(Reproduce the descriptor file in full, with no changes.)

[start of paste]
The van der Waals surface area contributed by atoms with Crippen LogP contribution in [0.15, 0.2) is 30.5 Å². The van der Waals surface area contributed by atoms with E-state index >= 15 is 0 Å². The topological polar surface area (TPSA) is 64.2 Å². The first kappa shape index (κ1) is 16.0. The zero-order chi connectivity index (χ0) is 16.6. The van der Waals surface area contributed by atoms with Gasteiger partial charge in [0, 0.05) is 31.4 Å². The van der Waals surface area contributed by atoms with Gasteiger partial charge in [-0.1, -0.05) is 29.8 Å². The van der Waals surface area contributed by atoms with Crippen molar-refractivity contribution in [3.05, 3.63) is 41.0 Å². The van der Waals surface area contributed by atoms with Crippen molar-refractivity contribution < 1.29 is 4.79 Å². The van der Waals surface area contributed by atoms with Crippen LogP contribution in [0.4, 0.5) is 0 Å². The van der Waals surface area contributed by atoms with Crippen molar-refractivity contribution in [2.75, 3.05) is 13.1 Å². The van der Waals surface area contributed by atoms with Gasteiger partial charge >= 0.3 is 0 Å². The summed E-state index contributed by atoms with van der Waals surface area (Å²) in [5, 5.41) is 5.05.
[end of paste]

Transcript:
The van der Waals surface area contributed by atoms with Crippen LogP contribution in [0.15, 0.2) is 30.5 Å². The van der Waals surface area contributed by atoms with E-state index >= 15 is 0 Å². The topological polar surface area (TPSA) is 64.2 Å². The first kappa shape index (κ1) is 16.0. The zero-order chi connectivity index (χ0) is 16.6. The van der Waals surface area contributed by atoms with Gasteiger partial charge in [0, 0.05) is 31.4 Å². The van der Waals surface area contributed by atoms with Gasteiger partial charge in [-0.1, -0.05) is 29.8 Å². The van der Waals surface area contributed by atoms with Crippen molar-refractivity contribution in [3.05, 3.63) is 41.0 Å². The van der Waals surface area contributed by atoms with Crippen molar-refractivity contribution < 1.29 is 4.79 Å². The van der Waals surface area contributed by atoms with Crippen LogP contribution in [0.4, 0.5) is 0 Å². The van der Waals surface area contributed by atoms with Crippen molar-refractivity contribution in [2.75, 3.05) is 13.1 Å². The van der Waals surface area contributed by atoms with Gasteiger partial charge >= 0.3 is 0 Å². The summed E-state index contributed by atoms with van der Waals surface area (Å²) in [5, 5.41) is 5.05.